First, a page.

From my perspective, it appears to be a first sign that the White House is catching onto the reality that their "go-it-alone" approach to things on the world stage just might not be working as planned. Not only is the mess in Iraq remaining stubbornly unresolved, but other aspects of the US relations with the rest of the world aren't going exactly as planned either. (Witness a plummeting US greenback, and distant relations at best with most of the EU; an alienated Middle East; China and Russia bristling at the US "Missile Defense" posture, among other things)
George Bush and Co. really do seem somewhat surprised that the world isn't welcoming their 'Six-Shooter Diplomacy' with adulation. What started in 2001 as "The War on Terror" seems to have been derailed by parties who have more extra-territorial agendas rather than any concrete interest in actually shutting down terrorist organizations.
I won't accuse our government's actions with regards to GWB & Co. these past few years of being particularly well advised. You might think Bush is an idiot (and he certainly isn't the brightest candle I've ever seen), but generally such opinions are best spoken with the inner voice, not verbally. Jean Chretien wasn't exactly very tactful in this regard, and that no doubt alienated Bush and many of his handlers. However, Bush hasn't exactly given Canadians any reason whatsoever to like him - under his tenure, US attitudes towards Canada have been as condescending and rude as I can remember under any President.
Of course, with Dubya visiting, everyone is expected to be on our "best behaviour". No slamming the President - no matter how daft he looks; keep the criticisms of US foreign policy to a minimum; etc. In short - smile and play nicely.
In my travels on the web this morning, I found Peter Worthington's column in the Toronto Sun. In it, Mr. Worthington is going on about all of the faux-pas things that Canada has done in the last few years with regards to the US. About mid-way through his line of reasoning, I went mildly ballistic reading this paragraph:
In fact, what this visit means is a return to square one, and a bid to restore cordial relations between our two countries.
That said, the real burr under Bush's saddle remains Canada's (read, Chretien's) reaction to the war against Saddam Hussein which Bush felt vital in the war against terrorism.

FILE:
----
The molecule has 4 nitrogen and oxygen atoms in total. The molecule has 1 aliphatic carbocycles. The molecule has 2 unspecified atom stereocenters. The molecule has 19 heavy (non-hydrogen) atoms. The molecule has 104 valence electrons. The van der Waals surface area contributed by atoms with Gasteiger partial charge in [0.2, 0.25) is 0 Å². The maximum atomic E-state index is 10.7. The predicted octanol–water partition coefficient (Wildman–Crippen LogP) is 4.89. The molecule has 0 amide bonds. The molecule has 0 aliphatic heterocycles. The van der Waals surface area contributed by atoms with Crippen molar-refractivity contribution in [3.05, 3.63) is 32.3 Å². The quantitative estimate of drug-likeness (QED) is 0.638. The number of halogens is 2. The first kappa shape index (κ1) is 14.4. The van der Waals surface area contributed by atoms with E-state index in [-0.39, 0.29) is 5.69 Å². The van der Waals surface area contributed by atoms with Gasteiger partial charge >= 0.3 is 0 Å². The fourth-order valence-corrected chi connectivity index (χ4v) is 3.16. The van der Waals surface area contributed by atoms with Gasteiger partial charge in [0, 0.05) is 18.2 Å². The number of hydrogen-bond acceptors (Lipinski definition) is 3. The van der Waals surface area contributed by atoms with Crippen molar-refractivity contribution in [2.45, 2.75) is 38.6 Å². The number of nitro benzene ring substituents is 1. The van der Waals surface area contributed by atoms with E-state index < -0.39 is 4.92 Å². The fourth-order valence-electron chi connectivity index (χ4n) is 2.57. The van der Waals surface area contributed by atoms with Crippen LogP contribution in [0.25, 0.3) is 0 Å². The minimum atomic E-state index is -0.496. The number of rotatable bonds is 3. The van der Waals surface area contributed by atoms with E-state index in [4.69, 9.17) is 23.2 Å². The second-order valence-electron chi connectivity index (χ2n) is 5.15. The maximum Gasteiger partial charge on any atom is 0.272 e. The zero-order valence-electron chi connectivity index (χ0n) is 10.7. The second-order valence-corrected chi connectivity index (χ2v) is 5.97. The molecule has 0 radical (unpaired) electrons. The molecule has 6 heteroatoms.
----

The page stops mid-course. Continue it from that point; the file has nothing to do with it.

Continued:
Sorry, Mr. Worthington, Iraq had EXACTLY ZERO TO DO WITH TERRORISM. That was so painfully obvious when Bush starting thumping on his war drums it wasn't even funny. If there was anything to do with terrorism in that invasion, it could have been no more than the thinnest of veneers over the real intentions. Every single justification put forth vis a vis invading Iraq has been disproven time and again. Saddam Hussein did not have any WMD's, he did not have any significant nuclear capabilities, the evidence about relations with al Qaeda is incontrovertibly negative. There can only be a few explanations that make sense - either US "Intelligence" failed miserably; or the Bush administration knew they were trying to sell a pack of lies. (I'd wager on the latter more so than the former - even at its most inept, the CIA has more information available to it than most of us can imagine. Keeping tabs on what a klutz like Hussein is doing isn't that difficult)
But we didn't. We made not joining the war against Saddam a virtue. Chretien (and others) indulged in the absurd notion that we can only go to war if the UN Security Council approves.Sorry, but here again, I must disagree with the underlying assumption of Mr. Worthington's logic. The assumption being that going to war is something that can be justified even when the apparent threat is even more 'smoke-and-mirrors' than a dot-com era business plan. Not going to war _WAS_ and _IS_ the correct decision. Hussein represented a threat only to those who displeased him within his borders. No evidence beyond that has ever emerged to my knowledge. If making a decision, and standing by it is a bad thing, Mr. Worthington, I suggest to you that Mr. Bush is guilty of the same fault. He made a decision to invade Iraq, even in the face of resistance from around the world.
Canada, for those who forget, sided with France and Germany in their hostility to the war. France's opposition was especially jarring, considering how it (and Russia) profited in the UN's "oil for food" program with Saddam -- as did the UN in agent's fees.Ah yes. France profiteered from the Oil for Food program. Therefore, anyone who argued against invading Iraq must be sharing in France's questionable politics. Sorry pal - that's the simplest kind of straw man argument I've ever seen. The implicit assumption is FALSE to begin with, and therefore the whole argument is self-contradictory. France's motives in arguing against invading Iraq do not invalidate every other country that is arguing along similar lines. Canada was not (to my knowledge) engaging in any trade to speak of with Iraq, and yet was making similar arguments, as were China and a number of other countries.
No - sorry - if Mr. Worthington wants to go lick GWB's boots in apology, he's free to do so. Perhaps the one major decision that Chretien ever made that I agreed with was to stand his ground and tell the United States that invading Iraq was the wrong thing to do. If GWB doesn't like that, and wants to continue to act the petulant child over it, he has a great deal to learn about relations with other countries. If you truly respect freedom and all that entails, you must respect the right of your closest neighbors and allies to disagree with you in the strongest of terms.